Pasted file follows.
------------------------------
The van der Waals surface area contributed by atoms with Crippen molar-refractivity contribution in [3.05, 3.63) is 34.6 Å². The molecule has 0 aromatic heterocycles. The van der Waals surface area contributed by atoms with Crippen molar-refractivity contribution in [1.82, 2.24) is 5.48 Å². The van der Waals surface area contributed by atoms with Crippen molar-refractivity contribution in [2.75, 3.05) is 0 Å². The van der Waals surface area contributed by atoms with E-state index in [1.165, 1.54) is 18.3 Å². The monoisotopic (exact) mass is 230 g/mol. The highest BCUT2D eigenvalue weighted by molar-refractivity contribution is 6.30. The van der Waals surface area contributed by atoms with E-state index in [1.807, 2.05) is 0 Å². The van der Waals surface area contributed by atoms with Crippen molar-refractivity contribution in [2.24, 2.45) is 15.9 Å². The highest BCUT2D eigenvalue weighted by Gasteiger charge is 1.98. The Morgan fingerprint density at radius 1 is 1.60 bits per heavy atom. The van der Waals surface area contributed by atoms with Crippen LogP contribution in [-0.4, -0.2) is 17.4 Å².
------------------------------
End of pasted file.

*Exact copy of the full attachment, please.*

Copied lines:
The van der Waals surface area contributed by atoms with Crippen molar-refractivity contribution in [3.05, 3.63) is 34.6 Å². The molecule has 0 aromatic heterocycles. The van der Waals surface area contributed by atoms with Crippen molar-refractivity contribution in [1.82, 2.24) is 5.48 Å². The van der Waals surface area contributed by atoms with Crippen molar-refractivity contribution in [2.75, 3.05) is 0 Å². The van der Waals surface area contributed by atoms with E-state index in [1.165, 1.54) is 18.3 Å². The monoisotopic (exact) mass is 230 g/mol. The highest BCUT2D eigenvalue weighted by molar-refractivity contribution is 6.30. The van der Waals surface area contributed by atoms with E-state index in [1.807, 2.05) is 0 Å². The van der Waals surface area contributed by atoms with Crippen molar-refractivity contribution in [2.24, 2.45) is 15.9 Å². The highest BCUT2D eigenvalue weighted by Gasteiger charge is 1.98. The Morgan fingerprint density at radius 1 is 1.60 bits per heavy atom. The van der Waals surface area contributed by atoms with Crippen LogP contribution in [-0.4, -0.2) is 17.4 Å².